AUDIE CORNISH, HOST:
From NPR News, this is ALL THINGS CONSIDERED. I'm Audie Cornish.
ROBERT SIEGEL, HOST:
And I'm Robert Siegel. About half of the seafood we eat comes not from the open sea, but from marine farms. And as global demand for protein grows, people will want more seafood. Many wild fish populations are already overfished, so aquaculture is bound to expand. But that comes at a price to the environment. For example, fish waste can pollute coastal waters where fish farms are based.
NPR's Richard Harris traveled to New Brunswick, Canada, to look at a project that is designed to reduce the environmental impact.
RICHARD HARRIS, BYLINE: The town of St. George is on the east coast of Canada, along the shore of the Bay of Fundy. The bay is famous for its huge tides, which are 30 feet here at St. George. And it's also known for its salmon farms.
HARRIS: Lenny Totten, from fish-farming giant Cooke Aquaculture, has agreed to take me and Professor Thierry Chopin out to view an unusual twist on the typical salmon farm.
LARRY TOTTEN: It cleared off. It was really foggy a minute ago.
HARRIS: Oh, really?
TOTTEN: Oh, yes.
THIERRY CHOPIN: OK, so I have two life jackets.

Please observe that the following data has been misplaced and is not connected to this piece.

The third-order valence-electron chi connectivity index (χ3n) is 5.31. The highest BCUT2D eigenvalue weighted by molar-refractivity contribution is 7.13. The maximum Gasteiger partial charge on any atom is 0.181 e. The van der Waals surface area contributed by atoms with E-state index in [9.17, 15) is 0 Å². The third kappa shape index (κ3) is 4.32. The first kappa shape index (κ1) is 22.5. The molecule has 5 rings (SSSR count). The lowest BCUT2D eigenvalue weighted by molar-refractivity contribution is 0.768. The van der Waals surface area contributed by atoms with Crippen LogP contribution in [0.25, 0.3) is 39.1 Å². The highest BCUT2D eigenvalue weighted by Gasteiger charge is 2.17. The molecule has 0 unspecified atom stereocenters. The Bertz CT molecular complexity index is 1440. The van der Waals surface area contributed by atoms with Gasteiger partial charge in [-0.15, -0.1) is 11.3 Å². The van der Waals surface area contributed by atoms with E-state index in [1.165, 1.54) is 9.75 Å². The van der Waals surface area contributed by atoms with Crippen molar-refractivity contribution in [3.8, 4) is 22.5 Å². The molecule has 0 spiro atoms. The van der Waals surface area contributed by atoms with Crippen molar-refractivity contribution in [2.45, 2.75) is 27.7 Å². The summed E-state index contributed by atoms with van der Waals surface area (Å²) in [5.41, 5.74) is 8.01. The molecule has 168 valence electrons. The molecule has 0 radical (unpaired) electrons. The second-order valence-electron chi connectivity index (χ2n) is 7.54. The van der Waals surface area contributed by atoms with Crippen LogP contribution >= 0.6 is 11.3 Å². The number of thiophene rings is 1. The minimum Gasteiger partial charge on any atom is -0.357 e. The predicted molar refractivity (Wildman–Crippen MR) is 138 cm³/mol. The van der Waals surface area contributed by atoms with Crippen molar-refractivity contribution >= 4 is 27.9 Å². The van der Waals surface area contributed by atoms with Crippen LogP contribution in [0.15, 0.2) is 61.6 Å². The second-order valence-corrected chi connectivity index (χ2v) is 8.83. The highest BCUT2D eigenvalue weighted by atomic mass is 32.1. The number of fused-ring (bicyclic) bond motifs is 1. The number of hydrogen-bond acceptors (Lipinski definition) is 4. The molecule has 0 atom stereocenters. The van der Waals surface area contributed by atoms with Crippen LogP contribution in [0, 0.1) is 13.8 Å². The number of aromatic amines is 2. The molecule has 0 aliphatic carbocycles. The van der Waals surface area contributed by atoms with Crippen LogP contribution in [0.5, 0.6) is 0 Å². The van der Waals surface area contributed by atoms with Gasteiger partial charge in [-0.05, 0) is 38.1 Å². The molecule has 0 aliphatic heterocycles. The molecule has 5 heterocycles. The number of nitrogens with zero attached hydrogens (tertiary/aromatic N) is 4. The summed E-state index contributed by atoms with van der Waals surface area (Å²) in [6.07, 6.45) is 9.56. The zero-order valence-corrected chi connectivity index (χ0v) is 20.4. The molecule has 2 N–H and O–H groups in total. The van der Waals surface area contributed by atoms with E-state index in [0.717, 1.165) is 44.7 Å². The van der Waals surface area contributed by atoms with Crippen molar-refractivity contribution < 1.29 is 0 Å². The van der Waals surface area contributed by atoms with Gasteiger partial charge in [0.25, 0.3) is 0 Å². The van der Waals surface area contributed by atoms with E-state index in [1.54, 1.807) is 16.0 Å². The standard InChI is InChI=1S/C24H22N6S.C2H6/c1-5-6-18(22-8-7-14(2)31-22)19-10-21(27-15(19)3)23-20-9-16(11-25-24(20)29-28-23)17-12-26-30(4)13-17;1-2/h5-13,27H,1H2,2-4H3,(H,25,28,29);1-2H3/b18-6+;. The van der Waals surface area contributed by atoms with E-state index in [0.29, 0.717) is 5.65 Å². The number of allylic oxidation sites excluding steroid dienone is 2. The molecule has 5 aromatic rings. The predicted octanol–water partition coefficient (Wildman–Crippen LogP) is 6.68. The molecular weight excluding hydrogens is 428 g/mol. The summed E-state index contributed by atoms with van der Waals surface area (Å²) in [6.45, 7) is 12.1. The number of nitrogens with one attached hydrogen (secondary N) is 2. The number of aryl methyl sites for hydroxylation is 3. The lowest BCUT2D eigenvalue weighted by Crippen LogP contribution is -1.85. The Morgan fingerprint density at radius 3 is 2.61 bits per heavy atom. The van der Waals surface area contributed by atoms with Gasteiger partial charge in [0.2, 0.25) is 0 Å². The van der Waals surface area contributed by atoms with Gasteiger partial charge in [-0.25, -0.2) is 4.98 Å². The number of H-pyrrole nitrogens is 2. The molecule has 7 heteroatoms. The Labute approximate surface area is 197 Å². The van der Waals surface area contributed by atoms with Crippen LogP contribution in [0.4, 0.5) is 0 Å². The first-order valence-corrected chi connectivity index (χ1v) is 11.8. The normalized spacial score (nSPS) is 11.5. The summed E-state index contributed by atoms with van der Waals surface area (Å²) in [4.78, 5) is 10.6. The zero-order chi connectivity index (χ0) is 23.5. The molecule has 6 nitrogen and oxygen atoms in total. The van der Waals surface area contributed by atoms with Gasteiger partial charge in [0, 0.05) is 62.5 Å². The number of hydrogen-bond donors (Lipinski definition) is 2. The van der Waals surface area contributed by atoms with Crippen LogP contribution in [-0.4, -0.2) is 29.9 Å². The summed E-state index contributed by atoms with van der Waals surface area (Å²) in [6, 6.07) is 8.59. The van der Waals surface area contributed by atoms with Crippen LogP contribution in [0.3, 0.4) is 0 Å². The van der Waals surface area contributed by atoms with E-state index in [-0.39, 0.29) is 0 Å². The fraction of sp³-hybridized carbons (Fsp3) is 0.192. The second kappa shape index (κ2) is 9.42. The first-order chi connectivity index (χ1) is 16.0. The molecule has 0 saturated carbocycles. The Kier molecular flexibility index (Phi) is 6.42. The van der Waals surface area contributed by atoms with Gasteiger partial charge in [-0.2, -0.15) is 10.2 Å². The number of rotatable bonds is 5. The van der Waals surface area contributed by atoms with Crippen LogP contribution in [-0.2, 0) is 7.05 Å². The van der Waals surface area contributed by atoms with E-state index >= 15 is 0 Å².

HARRIS: We walk down a steep gangplank - the tide is going out - hop into a motorboat and head around the breakwater. Chopin is taking us to an experiment he's been running for more than a decade, a collaboration between the University of New Brunswick and Cooke Aquaculture. They grow seaweed and mussels interspersed with their fish.
CHOPIN: Here we are already at Crow Island. OK? So the salmon have been harvested already. But here what you see is three seaweed rafts, three seaweed rafts. Then there are mussel rafts and again three seaweed rafts.
HARRIS: The rafts are made of black PVC pipes, sticking out of the water like catwalks. They are anchored between the buoys where the salmon grow. The kelp and mussels absorb some of the salmon excrement that would otherwise pollute the Bay of Fundy.
CHOPIN: What we are doing is nothing more than recycling the nutrients. Instead of looking at them as waste, we look at them as nutrients for the next species.
HARRIS: The seaweed soaks up excess nitrogen and phosphorus. The mussels thrive on the small organic particles from the fish waste.
CHOPIN: And then for the bigger particles that settle more to the bottom, you need also invertebrates. So we are developing now sea urchins, sea cucumbers, maybe sea worms. That was the next phase we are developing.
HARRIS: What proportion of the nutrients that the fish produce get soaked up by the other elements of your system here?